Earlier this week, I had the pleasure of speaking to Josh Nicholas for The Conversation to provide expert commentary on the Influencer industry. Specifically, we chatted about how Influencers differ from mainstream media celebrities who are prolific on social media, the ecology of Influencers and micro-Influencers, and Influencers who are crossing over to mainstream media industries.
Here is the podcast and the accompanying article.
It sounds like a get rich quick scheme. Amass huge numbers of followers on a social media platform like Instagram and you can get paid like a celebrity to mention or feature products in your posts.
But this industry of “online influencers” was worth US$500 million in 2015, and is expected to grow to be worth US$5 billion by 2020, according to Sandra Peter from the University of Sydney. There’s a well documented business model behind it.
Even though these online influencers might not be overtly endorsing a product, advertisers will still pay a lot to have something featured, even subtly, in their posts.
The relationship online influencers form with their followers is different to a regular celebrity because they have more leeway to talk about their own experiences. When the influencer industry was at it’s peak, about five years ago, the content was more about using your body or life to sell something, says Crystal Abidin from Curtin University. But this is now changing.
“Today it’s expanded so much that even in the influencer scene there are hierarchies,” she says.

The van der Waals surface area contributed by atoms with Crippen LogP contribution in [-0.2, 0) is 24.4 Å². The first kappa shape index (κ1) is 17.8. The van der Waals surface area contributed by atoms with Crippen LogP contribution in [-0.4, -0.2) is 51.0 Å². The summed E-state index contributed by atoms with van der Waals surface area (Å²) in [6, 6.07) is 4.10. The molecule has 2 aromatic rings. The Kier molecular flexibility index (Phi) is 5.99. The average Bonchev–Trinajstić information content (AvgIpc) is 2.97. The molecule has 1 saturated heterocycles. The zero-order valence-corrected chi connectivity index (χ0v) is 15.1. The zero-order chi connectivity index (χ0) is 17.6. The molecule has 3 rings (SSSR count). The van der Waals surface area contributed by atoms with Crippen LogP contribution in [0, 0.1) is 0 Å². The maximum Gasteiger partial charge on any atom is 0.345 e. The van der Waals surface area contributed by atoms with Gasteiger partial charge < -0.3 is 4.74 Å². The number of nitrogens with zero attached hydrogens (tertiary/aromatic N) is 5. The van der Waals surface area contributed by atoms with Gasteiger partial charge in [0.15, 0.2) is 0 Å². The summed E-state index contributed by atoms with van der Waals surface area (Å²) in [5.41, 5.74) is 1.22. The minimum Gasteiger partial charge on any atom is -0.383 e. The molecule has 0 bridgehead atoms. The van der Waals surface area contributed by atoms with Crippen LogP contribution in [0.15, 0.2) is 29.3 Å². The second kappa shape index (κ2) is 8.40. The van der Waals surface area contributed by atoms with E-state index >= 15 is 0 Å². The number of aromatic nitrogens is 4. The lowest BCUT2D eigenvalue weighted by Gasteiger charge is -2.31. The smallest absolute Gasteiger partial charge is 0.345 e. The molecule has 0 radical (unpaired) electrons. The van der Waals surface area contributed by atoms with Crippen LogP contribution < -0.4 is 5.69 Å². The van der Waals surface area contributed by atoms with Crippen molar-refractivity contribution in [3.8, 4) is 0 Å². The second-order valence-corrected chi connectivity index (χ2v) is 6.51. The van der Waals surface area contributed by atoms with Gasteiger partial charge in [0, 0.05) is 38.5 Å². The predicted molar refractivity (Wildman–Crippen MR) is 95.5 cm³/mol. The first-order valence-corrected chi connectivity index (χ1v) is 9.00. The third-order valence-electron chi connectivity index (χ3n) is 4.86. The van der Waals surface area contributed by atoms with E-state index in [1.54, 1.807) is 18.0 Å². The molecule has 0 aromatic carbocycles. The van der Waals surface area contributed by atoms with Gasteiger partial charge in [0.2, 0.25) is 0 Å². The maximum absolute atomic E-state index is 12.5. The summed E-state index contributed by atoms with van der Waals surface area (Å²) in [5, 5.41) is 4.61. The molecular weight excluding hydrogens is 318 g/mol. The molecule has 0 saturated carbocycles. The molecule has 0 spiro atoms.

“Big name influencers may not spend as much time investing their own narratives in these products, but they may just do a shout out, that is so impactful that advertisers don’t mind.”
This is indicative of a broader change to professionalism in the industry, where big internet companies like Amazon, Reddit and Youtube are starting influencer offshoots, says Abidin.
With this growing industry consumers are starting to cotton on to the potential of being led astray. For example online influencers were mentioned in a lawsuit against a festival in the United States, where consumers felt their expectations (including those set by prominent online influencers) weren’t met.
“What we saw with the Fyre Festival really does highlight the dangers of the influence that these people wield on social media and if it’s not absolutely made clear that they are promoting something…that has a material effect on consumers,” says David Glance from the University of Western Australia.
While there are laws in Australia to protect consumers in Australia from misleading advertising, Glance says social media platforms need to make it clearer when someone is paid being to promote. He says this should go beyond a hashtag to something written on the post, pointing it out to consumers.
This article was first published on The Conversation on 25 August 2017.